A few weeks ago we dealt to the clothes moths and their caterpillars;
The conclusion was that their ecosystem service is to recycle keratin: hair, fur, wool, nails and skin. This is part of the decomposition job that many invertebrates do when an animal dies,
Keratin is really hard to digest; Mammals and Birds can’t do that (cat’s fur-balls; owls ejected pellets, etc); these moths are therefore valued members of the RECYCLING SQUAD.
This appears to be the most common carpet destroyer in Aotearoa; probably because our houses are a lot more “open” than – for instance – in Europe.
Less insulation (especially in older homes), more moisture inside, not well sealed, wooden structures and draughty windows
We also have this habit of living outside a lot: leaving windows and doors open in summer time, so that there is an unlimited indoor-outdoor flow.
Carpet beetles are quite different from the clothes moths – different family of insects.
Also a different life-cycle and different tactic of chewing on carpet.
The adult beetles (those with the ability to reproduce) have a real beetle “look”… a little bit like miniature ladybird beetles: the membranous flight wings are hidden under some sturdy forewings:
They are actually quite beautiful little beetles: patterned in browny-orange, white and black; a couple of millimetres in size that’s all they are.
But these beetles are not really your problem at all! In fact they are pretty useful pollinators in your garden.
In mid-summer you can find dozens of them in your marigolds, yarrow and even pohutukawa flowers; I bet you that the vast majority of New Zealanders rarely notice them there!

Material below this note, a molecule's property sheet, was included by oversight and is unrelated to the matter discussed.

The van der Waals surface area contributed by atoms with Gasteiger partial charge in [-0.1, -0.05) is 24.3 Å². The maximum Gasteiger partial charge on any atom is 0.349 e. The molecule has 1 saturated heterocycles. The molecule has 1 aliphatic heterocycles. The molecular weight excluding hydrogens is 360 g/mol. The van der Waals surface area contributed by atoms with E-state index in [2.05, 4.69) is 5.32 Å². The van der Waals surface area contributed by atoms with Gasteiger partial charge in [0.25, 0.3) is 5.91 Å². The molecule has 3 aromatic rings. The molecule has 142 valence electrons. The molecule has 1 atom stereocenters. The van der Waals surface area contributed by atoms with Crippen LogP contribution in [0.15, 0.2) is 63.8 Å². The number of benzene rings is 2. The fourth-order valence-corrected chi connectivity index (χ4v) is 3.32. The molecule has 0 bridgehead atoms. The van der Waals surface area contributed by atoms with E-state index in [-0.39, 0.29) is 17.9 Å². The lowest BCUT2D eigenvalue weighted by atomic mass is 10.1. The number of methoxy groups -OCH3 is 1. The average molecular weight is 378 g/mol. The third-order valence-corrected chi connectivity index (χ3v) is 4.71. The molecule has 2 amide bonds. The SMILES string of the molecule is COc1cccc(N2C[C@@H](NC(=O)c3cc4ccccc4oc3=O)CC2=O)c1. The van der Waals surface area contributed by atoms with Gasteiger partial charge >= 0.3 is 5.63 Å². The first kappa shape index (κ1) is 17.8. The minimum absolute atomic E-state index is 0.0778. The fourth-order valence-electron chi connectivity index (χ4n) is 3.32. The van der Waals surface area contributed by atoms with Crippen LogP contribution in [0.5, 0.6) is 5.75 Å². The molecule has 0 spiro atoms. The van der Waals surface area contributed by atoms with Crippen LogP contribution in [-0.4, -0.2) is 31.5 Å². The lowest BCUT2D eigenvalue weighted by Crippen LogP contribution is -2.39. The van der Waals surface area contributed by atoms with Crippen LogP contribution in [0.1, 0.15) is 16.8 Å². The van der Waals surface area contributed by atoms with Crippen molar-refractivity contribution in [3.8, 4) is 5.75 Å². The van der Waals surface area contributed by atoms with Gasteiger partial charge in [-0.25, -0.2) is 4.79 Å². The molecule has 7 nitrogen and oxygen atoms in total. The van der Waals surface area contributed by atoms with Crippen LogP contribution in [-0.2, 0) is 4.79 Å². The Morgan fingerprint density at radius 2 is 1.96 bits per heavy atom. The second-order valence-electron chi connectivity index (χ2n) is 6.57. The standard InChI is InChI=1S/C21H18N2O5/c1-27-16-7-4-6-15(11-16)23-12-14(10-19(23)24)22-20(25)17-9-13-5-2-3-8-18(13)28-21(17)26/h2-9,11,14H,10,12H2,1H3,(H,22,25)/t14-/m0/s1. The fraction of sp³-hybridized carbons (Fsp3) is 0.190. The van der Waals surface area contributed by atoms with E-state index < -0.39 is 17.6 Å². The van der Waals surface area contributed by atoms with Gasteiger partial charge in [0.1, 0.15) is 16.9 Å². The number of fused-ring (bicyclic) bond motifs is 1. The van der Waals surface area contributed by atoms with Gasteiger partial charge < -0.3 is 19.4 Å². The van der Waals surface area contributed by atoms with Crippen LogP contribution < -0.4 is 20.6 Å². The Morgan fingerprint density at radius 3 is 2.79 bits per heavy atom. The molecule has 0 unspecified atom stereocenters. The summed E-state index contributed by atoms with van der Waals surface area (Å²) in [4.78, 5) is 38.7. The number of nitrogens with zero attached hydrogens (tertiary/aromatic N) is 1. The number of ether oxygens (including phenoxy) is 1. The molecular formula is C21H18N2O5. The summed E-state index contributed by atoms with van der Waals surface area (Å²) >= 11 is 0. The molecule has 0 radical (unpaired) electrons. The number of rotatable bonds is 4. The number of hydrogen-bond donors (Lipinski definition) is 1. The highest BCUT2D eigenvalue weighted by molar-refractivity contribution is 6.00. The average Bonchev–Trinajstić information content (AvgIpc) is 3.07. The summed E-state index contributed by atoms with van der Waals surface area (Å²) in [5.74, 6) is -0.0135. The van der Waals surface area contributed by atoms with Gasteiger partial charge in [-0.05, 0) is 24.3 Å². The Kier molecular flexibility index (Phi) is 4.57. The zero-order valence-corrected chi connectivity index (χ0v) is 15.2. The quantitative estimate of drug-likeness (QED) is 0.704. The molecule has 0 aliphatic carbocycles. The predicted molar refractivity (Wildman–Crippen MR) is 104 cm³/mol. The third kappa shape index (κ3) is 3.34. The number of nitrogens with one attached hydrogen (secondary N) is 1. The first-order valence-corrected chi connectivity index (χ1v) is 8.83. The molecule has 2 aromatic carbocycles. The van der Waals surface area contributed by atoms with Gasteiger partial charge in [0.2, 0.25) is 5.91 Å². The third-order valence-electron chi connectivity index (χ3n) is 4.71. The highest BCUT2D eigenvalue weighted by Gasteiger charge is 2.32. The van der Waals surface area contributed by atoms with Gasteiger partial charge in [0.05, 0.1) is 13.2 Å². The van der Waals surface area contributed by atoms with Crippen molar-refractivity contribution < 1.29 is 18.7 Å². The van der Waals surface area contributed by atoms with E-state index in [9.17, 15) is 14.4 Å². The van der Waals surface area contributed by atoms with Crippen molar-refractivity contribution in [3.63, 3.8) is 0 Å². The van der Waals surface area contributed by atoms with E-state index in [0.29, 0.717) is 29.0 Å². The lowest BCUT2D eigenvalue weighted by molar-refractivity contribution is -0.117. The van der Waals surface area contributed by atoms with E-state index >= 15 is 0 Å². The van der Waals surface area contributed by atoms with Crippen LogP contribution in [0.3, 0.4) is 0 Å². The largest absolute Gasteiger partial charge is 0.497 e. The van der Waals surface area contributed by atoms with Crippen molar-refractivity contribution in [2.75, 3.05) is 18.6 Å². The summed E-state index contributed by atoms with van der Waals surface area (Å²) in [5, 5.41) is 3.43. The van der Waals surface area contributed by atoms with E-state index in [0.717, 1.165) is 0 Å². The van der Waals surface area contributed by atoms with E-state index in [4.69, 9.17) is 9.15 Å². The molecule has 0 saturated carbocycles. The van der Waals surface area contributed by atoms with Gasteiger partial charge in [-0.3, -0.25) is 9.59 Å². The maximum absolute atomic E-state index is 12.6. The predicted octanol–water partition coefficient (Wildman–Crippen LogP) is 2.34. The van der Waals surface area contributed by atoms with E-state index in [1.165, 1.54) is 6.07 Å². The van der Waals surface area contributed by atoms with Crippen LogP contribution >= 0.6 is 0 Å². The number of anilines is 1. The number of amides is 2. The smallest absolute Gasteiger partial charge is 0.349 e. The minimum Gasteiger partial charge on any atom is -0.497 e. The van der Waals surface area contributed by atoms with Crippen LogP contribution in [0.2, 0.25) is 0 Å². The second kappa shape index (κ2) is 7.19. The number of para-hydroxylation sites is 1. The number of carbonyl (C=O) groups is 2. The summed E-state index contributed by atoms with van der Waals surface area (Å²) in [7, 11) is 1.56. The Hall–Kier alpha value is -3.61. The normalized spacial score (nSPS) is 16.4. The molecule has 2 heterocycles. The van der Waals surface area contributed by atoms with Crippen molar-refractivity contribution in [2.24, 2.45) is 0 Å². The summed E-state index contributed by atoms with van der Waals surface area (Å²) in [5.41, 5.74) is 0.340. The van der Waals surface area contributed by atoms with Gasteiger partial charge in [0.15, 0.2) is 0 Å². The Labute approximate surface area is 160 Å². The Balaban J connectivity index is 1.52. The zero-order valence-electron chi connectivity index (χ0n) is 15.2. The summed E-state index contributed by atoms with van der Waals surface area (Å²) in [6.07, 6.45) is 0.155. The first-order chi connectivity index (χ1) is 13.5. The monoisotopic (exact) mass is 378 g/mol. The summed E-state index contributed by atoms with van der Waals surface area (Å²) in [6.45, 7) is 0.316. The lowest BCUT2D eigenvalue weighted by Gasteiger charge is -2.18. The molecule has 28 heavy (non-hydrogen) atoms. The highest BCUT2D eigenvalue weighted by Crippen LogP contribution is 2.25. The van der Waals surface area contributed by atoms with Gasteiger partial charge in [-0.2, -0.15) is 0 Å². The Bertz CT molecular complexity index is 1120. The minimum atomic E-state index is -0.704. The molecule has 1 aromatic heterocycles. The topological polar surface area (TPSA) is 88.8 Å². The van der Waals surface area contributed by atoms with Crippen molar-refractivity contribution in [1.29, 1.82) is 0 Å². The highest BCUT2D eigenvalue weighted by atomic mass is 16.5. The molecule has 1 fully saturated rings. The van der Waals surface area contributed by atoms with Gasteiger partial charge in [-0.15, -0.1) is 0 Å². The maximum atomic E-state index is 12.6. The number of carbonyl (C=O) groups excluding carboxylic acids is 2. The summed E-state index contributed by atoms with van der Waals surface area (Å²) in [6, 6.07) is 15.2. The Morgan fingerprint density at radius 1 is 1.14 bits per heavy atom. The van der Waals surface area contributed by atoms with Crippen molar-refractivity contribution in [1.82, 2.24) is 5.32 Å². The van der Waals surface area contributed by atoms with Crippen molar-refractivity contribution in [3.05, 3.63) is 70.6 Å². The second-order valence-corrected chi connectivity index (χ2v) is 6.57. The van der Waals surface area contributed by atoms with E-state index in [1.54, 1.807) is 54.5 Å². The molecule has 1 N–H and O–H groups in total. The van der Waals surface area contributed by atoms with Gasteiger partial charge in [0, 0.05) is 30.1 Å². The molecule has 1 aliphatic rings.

Later in summer when the beetles have mated, they fly into your home through the open door or window and lay their eggs in your woollen carpet.
Little larvae will start gnawing at the keratin (wool), especially on the underside of the carpet backing, so that the woollen strands become loose and are easily sucked up the vacuum cleaner.
They look a little like “hairy maggots” and they are pretty resilient down there.
And just like the clothes moths, their habitat of choice is birds nests, lined with feathers and fur, as well as carcasses of dead rodents, hedgehogs and birds
Breaking down the keratin is their gig!
The trick is simple. All you need is a clever enzyme that chops the protein into bits and you will have earned your reputation as one of the few insects that are literally able to split hairs.
Like is the case with clothes moths: control can be achieved with some residual insecticides – active ingredients such as permethrin and other synthetic pyrethroids will do the job well; (Safeworx aerosol cans)
It works well and is residual for 6 to 8 weeks, as long as the substrate treated is not exposed to direct sunlight